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I’m all for eating, praying and loving, but…

February 28, 2009 at 9:15 pm

I’m all for eating, praying and loving as much as anyone, but today’s Elizabeth Gilbert event had me eating the inside of my cheeks, praying for the warm up acts to end and feeling a little less than amorous. If you’re going to feature an author like this one at the last half hour of a four hour ordeal, tell me ahead of time, ok?

Sheesh!

Before I go any further, I must clear myself of  an ingrate’s guilt that’s mounting in my chest because: 1) the event was free of charge;  and, 2) it was a benefit for breast cancer, specifically Memorial Healthcare System’s annual “Breaking the Silence” event.

Even though I had some issues with how the day was organized, I was happy to share the experience with 1,000 other (mostly) women. I will say that the person presenting the “yoga portion” of the program must definitely practice what he preaches. He was so mellow that I was fantasizing about paint drying on a wall. (Please remember that I have the patience of a gnat.)

Onto the nectar of the dry, parched flower of a day, Elizabeth Gilbert. This Eat, Pray, Love mega-bestselling author had  things to say that impressed me. I want to share some of them with you before I waste all this space with my curmudgeonly remards.

 

Elizabeth Gilbert

Elizabeth Gilbert

Ms. Gilbert was funny. She warded off inevitable questions at the pass by letting us know that she did marry her Brazilian lover. The one she met in Indonesia. (Wouldn’t you like to say that?) She also assured us that although she wrote about some very soul stirring and life changing moments in her book she was just like the rest of us. The moments of our enlightenment are just that, moments, she said. They come and go and we must indulge them when they visit.

Elizabeth Gilbert doesn’t meditate everyday, she doesn’t keep a rigid schedule of exercise, but she does advocate 20 minutes of silence a day. Or at least all noises shut out except for cat purring. She calls it her “silence bath” yet claims that some people call the practice as napping. Either way sounds delicious to me.

She also used the visiting analogy when addressing genius or the mystical part of us that comes a courting in our flourishes of creativity. She advised that we keep up our hard working momentum so that we don’t miss these visits. 

Another morsel that resonated with me was her reference to the importance of remembering “to thine own self be true.” Next to “love thy neighbor as thyself”, that’s one of my favorites. She did add her special trademark when she ended her program with “to thine own self be kind.”  

Elizabeth Gilbert speaks very much like she writes. Amusing, eloquent, engaging, she comes across like someone you’d love to see a movie with and go out and talk about it after. Her globetrotting life has been quite full and adventurous but she reminded us to not covet what we see in other people’s lives. We’ve all been there, but we mustn’t stay. Our own works in progress needn’t be measured against others. Something in the order of the how we-all-put-our-pants-on-one-leg-at- time theory

We can look forward to a new book by Elizabeth Gilbert about marriage. We heard the back story of how this book almost never came to be and how listening to her gut caused her to trash a few years of writing, miss her publisher’s deadline and return with a better version after offering to relinquish her advance. Now she can’t wait for us to read the new book and neither can I!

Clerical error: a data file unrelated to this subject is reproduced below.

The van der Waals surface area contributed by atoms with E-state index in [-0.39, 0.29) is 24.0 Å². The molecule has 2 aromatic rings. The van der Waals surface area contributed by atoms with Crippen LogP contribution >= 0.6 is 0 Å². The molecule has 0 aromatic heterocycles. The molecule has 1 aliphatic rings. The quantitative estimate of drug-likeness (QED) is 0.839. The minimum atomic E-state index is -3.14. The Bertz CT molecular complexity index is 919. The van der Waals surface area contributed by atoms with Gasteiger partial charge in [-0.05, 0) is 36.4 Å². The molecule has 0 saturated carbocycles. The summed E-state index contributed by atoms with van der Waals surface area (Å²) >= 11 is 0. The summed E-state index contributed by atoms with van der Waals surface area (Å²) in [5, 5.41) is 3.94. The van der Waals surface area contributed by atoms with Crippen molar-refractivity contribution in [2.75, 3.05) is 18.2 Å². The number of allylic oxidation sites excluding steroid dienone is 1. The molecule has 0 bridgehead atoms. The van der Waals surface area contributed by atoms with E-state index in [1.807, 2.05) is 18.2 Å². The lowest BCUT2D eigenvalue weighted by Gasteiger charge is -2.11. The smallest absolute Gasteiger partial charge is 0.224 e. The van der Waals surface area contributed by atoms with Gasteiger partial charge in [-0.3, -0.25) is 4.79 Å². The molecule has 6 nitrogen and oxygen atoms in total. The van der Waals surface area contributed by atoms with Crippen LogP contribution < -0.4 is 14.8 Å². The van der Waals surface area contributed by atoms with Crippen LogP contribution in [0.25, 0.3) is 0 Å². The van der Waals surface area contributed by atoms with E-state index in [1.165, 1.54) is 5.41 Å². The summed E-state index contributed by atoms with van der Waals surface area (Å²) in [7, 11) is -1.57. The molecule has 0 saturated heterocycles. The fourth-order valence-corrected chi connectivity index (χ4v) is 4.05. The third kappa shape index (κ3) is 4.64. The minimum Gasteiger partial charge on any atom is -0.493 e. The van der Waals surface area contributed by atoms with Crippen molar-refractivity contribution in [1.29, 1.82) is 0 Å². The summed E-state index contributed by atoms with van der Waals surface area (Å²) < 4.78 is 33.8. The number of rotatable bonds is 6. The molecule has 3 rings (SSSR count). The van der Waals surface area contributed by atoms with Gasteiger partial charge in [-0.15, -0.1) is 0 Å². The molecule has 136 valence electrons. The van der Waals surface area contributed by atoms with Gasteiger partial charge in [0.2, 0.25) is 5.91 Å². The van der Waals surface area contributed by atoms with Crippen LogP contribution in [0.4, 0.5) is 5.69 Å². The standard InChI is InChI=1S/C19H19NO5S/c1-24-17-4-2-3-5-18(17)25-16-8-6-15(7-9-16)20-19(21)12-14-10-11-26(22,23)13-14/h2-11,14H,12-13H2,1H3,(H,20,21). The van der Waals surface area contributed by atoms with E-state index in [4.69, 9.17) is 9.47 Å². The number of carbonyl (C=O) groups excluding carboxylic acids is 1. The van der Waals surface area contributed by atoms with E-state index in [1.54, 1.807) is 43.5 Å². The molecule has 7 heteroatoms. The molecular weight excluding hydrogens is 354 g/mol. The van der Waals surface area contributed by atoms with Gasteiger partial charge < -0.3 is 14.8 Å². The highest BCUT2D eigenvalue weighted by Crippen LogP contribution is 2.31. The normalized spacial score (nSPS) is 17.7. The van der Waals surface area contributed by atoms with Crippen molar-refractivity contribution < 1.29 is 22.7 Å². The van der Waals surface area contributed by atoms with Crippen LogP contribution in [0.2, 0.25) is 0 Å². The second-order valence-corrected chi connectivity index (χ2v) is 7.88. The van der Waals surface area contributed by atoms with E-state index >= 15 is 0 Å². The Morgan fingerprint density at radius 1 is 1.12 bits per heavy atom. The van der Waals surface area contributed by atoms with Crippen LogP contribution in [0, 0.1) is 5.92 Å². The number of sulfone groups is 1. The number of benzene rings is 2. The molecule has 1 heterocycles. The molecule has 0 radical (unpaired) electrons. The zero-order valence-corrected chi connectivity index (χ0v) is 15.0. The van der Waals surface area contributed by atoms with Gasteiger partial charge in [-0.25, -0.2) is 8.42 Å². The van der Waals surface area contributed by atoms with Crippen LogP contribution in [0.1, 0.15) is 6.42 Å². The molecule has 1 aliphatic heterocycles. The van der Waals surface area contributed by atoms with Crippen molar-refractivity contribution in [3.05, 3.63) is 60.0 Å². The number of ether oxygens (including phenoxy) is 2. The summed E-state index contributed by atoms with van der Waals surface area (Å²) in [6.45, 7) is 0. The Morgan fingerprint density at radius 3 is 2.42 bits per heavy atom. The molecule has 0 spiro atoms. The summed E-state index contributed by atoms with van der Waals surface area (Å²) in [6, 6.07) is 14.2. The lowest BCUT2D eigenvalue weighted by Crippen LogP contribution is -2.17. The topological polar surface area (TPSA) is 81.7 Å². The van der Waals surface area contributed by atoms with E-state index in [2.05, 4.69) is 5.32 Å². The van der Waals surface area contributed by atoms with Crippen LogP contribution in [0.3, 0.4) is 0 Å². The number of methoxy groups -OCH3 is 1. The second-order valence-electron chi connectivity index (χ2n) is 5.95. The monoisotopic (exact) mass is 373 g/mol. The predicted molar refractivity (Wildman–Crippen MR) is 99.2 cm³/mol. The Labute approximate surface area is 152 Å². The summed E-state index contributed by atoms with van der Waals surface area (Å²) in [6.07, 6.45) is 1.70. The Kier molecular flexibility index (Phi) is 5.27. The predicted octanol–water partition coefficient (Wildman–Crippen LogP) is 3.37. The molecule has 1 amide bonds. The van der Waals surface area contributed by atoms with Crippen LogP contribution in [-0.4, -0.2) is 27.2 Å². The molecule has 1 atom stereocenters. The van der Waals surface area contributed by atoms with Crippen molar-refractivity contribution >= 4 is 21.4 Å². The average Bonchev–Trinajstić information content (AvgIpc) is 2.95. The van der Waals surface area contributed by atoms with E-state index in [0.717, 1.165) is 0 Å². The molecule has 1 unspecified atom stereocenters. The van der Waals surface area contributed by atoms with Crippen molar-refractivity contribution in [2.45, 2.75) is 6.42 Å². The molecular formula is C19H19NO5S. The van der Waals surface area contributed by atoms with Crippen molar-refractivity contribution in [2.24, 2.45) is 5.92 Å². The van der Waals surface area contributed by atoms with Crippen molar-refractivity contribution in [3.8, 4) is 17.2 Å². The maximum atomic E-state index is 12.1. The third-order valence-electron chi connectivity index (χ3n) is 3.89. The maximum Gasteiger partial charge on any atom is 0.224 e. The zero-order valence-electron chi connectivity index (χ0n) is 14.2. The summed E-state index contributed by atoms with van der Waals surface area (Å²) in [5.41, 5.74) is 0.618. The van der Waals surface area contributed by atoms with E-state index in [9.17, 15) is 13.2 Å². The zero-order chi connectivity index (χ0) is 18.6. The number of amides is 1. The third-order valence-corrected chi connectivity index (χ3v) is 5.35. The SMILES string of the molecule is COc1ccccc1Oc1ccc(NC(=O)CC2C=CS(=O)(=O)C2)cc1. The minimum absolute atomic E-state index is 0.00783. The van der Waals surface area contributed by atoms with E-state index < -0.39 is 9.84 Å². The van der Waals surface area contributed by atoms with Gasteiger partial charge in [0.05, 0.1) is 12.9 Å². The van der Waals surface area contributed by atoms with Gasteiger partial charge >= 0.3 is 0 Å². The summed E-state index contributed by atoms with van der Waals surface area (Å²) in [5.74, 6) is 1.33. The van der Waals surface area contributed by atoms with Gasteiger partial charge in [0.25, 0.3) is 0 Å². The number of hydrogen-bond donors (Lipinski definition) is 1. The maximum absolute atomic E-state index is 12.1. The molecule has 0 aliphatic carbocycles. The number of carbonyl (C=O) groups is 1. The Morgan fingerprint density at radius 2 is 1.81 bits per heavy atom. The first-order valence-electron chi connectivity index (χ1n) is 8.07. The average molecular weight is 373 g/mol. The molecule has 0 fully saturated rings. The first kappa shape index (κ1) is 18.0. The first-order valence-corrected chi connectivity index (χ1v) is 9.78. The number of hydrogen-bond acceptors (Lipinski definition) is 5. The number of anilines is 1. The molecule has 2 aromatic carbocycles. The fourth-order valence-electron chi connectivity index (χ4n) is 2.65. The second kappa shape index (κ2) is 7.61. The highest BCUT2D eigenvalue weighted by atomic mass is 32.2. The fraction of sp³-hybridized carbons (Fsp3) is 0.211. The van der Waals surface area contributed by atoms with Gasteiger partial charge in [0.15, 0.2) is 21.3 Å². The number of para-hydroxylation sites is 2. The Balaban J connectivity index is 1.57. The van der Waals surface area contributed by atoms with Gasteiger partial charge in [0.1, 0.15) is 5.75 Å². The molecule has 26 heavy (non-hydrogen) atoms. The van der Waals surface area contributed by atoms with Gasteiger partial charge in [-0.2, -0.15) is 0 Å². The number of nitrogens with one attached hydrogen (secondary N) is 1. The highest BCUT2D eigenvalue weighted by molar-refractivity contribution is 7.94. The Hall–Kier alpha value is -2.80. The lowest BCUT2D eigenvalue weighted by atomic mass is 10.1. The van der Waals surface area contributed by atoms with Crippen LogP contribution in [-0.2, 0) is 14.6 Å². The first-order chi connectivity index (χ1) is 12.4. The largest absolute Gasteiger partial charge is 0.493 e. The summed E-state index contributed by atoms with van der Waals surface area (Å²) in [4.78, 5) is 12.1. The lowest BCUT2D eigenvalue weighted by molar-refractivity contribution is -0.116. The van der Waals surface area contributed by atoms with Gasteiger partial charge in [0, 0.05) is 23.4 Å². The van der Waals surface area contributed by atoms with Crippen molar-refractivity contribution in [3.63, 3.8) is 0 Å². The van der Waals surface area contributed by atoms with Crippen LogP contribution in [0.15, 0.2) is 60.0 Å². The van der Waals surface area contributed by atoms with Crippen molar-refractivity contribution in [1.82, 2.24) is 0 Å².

I have to say, I give a special measure of kudos to this author for the deal she made with her publisher for Eat, Pray, Love. Can you imagine having a fully funded year divided evenly between Italy, India and Bali? What a coup! Luckily, Elizabeth Gilbert did a fine job of taking us with her.  Thank you for that.

And now for some Elizabeth Gilbert trivia:

Did you know that the movie Coyote Ugly was based on an article she wrote years ago about her experience as a mixologist at the infamous New York bar? A former barkeep myself, I was especially dazzled by this point of trivia. 

Cool. (not the movie, her contribution)

I’m a little tired so I’m sure I’m forgetting a lot of what she said but I am glad that endured the three hour prelude of programming that preceded Elizabeth Gilbert’s talk.

I’m in admiration and can forgive myself for missing a beautiful beach day, sort of.

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Comments (3)

3 Comments »

    I really enjoyed reading what you had to say and how you said it. It read like a conversation which tickled me. It’s wonderful – I love seeing old friends making a mark in this insane world and you seem to be doing that Kim. Remember Al Anderson from Montclair – guitar player who went on to play with Bob Marley? Well the original Wailers are going to be in Florida this month. I’m don’t remember where now but I’m sure you could find out if interested.
    Blessings, Kim – Pete

    Comment by Peter WellsMarch 6, 2009 @ 4:02 pm

    I liked the eating part the best. No surprise if you know me…

    Comment by KimMarch 3, 2009 @ 5:33 pm

    Sorry, but I tried and tried, but couldn’t get past the
    eating part of the book….one of the few books I couldn’t finish. People tell me it got better…?????

    Comment by kittyliterateMarch 3, 2009 @ 5:24 pm

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